And it doesn't mean whether these people say that "they are fine with quantum mechanics". What actually matters is whether they correctly understand it. The people who "have a problem" with quantum mechanics belong to the same basic category as those who say that they are "fine" with quantum mechanics but who misinterpret what it means: They just don't understand quantum mechanics and that's the key problem here. It's absolutely silly to conflate the people who understand quantum mechanics with those who don't (but who also say that they are "fine" with it).

None of these basic principles of quantum mechanics is optional. None of them may be left to your mood or a vote among the laymen or a vote among the pseudointellectuals. None of them depends on the weather. None of them may be selected or refuted by sociologists or philosophers or politicians. They are defining axioms of the theory. If your ideas agree with all the axioms, you are using the theory; if your ideas don't agree with the axioms, you are rejecting quantum mechanics. To disagree with any statement I have made above means to deny the basics of modern physics in the very analogous sense as when one denies the roundness of the Earth, the longevity of life on Earth, or gradual changes of the species as the life forms evolve.

You may also find people who "interpret" Darwin's theory by saying that there was a creator who placed couples from all 40 species on Earth to Noah's Ark and through incest, those produced all animals and humans we see today. But this "interpretation" of Darwin's theory is just rubbish. It's not really an "interpretation" of Darwin's theory. It's a denial of Darwin's theory. Exactly in the same sense, when someone says that there should be an objectively unique (classical) history of the Universe, or the facts about the Universe should be independent of the observer, or... anything in Weinberg's list... then he is simply denying quantum mechanics. He's not "interpreting" anything. He's denying quantum mechanics.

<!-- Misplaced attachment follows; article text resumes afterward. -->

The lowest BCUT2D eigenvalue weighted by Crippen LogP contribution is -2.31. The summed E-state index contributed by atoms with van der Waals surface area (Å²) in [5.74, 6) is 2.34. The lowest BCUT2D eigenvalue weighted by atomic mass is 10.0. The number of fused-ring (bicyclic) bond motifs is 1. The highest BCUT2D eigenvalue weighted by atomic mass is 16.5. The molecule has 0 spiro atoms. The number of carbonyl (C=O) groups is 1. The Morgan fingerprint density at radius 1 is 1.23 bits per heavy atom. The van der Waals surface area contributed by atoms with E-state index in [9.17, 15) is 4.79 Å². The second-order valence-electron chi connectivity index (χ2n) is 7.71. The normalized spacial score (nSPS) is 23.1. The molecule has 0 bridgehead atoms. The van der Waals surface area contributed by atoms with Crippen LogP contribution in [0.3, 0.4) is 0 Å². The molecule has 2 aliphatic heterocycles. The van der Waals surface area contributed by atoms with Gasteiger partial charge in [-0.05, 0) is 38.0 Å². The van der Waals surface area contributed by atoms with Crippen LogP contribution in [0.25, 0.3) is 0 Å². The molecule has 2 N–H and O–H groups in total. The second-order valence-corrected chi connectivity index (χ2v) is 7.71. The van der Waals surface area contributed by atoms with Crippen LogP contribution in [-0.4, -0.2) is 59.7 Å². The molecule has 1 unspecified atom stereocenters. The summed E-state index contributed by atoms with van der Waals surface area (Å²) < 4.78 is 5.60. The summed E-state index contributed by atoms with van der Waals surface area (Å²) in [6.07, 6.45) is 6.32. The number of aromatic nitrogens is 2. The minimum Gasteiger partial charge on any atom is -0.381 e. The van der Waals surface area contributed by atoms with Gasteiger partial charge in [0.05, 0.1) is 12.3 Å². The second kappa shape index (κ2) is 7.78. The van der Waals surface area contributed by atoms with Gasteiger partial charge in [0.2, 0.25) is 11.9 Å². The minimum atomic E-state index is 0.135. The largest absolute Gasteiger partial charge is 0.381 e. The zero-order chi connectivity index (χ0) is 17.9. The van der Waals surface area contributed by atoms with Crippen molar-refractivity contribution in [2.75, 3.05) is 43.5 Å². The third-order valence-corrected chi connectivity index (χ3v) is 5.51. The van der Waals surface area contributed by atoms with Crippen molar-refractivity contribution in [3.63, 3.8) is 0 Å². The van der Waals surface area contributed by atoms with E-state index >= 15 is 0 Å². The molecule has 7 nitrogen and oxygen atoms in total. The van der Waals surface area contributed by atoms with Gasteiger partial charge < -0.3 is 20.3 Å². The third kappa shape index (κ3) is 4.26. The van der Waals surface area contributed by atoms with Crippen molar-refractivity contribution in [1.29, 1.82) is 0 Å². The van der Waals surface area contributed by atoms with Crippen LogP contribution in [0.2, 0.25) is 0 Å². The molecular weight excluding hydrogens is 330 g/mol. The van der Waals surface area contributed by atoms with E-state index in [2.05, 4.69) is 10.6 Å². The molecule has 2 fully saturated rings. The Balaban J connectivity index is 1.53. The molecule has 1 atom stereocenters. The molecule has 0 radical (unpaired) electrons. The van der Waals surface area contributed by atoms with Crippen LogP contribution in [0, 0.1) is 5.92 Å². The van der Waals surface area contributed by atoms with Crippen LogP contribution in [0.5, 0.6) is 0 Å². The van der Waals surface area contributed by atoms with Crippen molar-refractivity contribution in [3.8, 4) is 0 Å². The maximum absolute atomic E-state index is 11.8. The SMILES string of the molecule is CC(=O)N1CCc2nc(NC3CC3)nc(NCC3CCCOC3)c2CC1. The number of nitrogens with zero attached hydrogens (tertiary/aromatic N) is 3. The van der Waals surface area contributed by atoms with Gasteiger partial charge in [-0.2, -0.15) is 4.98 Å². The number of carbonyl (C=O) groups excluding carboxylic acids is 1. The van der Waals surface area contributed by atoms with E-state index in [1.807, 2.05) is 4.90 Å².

For him to use the word "interpretation" is just a fraudulent sleight-of-hand. It's a lie designed to obfuscate that the person who denies quantum mechanics is exactly as unscientific as the person who prefers creationism over evolution. The term "interpretation of quantum mechanics" was (unfortunately) introduced by Werner Heisenberg himself but he agreed that there was only one correct "interpretation".

There are so many irritating things in the interview and I have touched some of them. But what about this short paragraph?
In any case, Weinberg observed, there’s a danger in evaluating any theory in terms of contemporary philosophical prejudices. Newtonian gravity, Weinberg noted, was itself regarded as unacceptable by many scientists of his era.
It's always risky to evaluate any scientific theory in terms of any philosophical prejudices. But it's even more hopeless to evaluate a 20th century physical theory in terms of 17th, 18th, or 19th century philosophical prejudices – which is exactly what Weinberg is doing. Your philosophical prejudices have nothing to do with the bulk of the 20th century. They've been known to be wrong since 1925. Fifty years ago, you knew that but due to some saddening process, you ceased to know that. Now you can very well watch the video saying "quantum mechanics is oil droplets" and upvote it.